The last indie Ben Nevis I reviewed was excellent—this Archives 27 yo. It featured everything that has made Ben Nevis an unlikely hero in recent years: loads of fruit, malt and nut, and those other savoury, slightly funky notes that make Ben Nevis so unique. Of course, you don’t have to go to older Ben Nevis for these pleasures. The recent official 10 yo is also excellent (though I am not sure what its current status is). This cask from Berry Bros. & Rudd more or less splits the age difference between those two; will it be in line with those two? Or will it be closer to the 19 yo from Montgomerie’s that I reviewed in between those two and which was distilled in the same year? Let’s see.
Ben Nevis 20, 1997 (54.6%; Berry Bros. & Rudd; cask 85; from a bottle split)
Nose: Malty and juicy (orange juice) with a bitter edge that’s partly oak and partly plastic. As it sits the citrus expands and the bitter note moves more in the direction of bitter orange and zest. Water pushes the bitter notes back and pulls out brighter citrus.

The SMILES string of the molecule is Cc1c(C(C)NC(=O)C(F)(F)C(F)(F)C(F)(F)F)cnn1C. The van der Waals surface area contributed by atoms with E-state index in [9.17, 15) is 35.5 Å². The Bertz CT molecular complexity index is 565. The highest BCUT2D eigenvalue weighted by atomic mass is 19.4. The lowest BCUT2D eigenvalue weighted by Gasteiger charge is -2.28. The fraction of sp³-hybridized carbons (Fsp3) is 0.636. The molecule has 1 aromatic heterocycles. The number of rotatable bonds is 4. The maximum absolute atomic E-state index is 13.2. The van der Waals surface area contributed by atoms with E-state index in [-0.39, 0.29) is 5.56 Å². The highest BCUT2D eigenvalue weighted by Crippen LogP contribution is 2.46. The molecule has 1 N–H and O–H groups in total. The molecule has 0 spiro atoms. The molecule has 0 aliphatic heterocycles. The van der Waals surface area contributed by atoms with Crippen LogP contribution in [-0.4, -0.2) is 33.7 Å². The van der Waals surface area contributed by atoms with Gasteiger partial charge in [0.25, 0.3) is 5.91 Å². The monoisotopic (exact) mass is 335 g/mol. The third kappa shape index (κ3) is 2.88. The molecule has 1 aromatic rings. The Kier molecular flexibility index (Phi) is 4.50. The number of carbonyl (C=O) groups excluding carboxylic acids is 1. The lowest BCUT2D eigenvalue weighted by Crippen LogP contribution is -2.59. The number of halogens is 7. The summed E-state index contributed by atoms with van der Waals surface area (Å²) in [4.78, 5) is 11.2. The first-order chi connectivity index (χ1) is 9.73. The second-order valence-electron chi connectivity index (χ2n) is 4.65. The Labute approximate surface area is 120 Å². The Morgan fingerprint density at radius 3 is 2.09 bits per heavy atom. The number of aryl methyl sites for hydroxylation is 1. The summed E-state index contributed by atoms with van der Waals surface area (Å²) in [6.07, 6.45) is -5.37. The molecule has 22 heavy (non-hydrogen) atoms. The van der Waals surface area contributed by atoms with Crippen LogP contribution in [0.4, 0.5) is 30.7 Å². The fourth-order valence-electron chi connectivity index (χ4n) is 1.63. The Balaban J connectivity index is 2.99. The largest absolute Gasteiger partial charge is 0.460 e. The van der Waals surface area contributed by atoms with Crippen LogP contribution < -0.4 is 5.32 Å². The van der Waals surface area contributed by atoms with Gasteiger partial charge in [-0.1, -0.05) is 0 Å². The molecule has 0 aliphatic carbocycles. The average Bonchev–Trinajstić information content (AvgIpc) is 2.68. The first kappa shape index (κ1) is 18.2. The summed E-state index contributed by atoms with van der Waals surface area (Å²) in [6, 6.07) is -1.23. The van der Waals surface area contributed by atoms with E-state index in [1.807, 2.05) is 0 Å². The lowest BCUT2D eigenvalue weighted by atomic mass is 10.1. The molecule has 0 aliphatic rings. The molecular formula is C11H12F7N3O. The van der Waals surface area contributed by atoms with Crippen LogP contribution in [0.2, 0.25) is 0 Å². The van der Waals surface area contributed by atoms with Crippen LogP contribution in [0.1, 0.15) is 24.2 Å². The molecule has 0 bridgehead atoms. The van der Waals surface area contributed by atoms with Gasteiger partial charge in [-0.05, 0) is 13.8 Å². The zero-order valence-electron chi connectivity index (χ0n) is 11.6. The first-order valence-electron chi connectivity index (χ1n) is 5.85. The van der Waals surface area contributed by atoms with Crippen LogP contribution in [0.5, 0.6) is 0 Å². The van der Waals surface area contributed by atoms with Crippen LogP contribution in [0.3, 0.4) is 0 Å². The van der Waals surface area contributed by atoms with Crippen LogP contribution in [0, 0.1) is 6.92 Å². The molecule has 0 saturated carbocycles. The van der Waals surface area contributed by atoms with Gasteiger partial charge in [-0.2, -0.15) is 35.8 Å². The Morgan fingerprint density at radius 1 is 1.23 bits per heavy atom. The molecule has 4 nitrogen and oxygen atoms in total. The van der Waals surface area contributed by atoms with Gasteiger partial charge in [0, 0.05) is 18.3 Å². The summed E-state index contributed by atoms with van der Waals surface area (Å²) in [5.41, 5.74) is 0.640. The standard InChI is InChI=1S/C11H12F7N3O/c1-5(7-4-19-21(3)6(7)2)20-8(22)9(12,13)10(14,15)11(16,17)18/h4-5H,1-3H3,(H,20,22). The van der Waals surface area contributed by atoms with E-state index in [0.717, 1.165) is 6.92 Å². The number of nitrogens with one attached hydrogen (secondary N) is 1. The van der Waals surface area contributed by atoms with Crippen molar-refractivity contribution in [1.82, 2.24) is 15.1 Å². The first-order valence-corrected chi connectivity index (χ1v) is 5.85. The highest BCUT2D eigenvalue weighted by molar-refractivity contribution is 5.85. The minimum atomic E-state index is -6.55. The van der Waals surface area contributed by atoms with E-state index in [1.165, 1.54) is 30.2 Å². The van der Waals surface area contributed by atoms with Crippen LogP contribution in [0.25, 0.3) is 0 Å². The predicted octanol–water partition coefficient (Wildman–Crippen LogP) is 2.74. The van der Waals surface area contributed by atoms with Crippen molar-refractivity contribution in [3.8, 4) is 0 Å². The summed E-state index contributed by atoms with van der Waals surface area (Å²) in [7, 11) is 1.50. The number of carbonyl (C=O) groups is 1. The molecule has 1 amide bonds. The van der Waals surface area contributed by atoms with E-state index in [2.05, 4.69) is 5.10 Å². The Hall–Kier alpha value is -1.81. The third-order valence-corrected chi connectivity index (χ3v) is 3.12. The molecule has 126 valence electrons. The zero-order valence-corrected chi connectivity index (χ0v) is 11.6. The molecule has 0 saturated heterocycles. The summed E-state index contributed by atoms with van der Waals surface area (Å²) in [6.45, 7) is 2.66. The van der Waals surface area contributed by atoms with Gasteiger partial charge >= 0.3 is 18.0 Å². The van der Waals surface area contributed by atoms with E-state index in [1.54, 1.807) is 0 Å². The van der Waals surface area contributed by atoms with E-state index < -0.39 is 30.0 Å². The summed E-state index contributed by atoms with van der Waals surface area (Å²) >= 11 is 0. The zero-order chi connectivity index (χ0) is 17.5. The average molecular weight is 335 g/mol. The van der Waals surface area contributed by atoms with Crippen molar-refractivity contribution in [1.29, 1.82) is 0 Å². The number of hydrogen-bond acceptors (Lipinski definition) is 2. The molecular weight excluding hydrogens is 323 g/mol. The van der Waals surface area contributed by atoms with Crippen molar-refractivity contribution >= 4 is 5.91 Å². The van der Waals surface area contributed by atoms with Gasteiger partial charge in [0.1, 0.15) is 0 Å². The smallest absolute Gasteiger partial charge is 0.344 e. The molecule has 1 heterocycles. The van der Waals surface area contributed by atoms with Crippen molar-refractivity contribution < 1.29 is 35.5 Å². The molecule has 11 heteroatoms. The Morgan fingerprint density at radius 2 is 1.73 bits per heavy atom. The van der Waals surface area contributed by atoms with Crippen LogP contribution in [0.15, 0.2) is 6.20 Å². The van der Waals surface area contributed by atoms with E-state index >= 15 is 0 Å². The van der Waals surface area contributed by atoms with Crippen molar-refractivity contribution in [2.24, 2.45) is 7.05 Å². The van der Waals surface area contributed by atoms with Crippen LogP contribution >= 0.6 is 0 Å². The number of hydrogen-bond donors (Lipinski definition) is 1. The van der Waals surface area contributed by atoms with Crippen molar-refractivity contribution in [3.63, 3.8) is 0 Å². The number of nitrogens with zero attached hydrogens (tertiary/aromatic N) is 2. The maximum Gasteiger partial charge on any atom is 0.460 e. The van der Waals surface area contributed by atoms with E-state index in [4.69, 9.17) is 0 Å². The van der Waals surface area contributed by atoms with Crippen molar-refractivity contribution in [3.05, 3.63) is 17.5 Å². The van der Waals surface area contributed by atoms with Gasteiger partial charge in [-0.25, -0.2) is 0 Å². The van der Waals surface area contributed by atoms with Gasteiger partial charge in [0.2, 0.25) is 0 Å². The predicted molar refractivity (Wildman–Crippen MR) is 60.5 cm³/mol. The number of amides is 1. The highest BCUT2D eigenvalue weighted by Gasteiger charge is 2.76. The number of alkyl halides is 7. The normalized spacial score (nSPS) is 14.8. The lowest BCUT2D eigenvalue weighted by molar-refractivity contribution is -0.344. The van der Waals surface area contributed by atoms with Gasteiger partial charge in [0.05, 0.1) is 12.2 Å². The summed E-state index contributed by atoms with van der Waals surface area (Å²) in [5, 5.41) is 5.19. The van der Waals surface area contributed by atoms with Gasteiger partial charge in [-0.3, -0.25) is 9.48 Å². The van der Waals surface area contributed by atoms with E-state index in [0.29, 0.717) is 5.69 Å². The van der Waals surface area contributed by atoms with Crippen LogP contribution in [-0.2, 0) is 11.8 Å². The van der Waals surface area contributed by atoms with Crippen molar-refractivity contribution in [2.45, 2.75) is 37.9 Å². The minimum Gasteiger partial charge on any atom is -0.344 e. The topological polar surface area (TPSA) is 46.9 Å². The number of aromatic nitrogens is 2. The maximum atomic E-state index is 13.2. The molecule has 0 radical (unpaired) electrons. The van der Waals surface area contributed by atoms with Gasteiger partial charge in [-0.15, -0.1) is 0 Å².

Palate: The citrus is brighter here—lemon rather than orange—and the malt is darker, edging into cocoa. The bitterness emerges as I swallow. Nice texture at full strength. Gets breadier as it sits and the bitter orange mixes with it nicely. Let’s see what water does. Less bitter here too with water and the citrus gets a little sweeter and the texture a little oilier.
Finish: Long. The bitter notes are the main story here: oak extract, bitter lemon zest and quinine (tonic water). The bready note hangs out longer with time. As on the palate with water: sweet orange is now the main note.
Comments: I was hoping there’d be some tropical fruit in this but no. I think this probably stayed two or three years longer in the cask than it should have: it’s pulled a bit too much bitterness out of the oak and there’s not enough compensatory fruit. I liked it much better with water (wish I’d added it earlier). Still, it’s better than the Montgomerie’s for sure.
Rating: 86 points.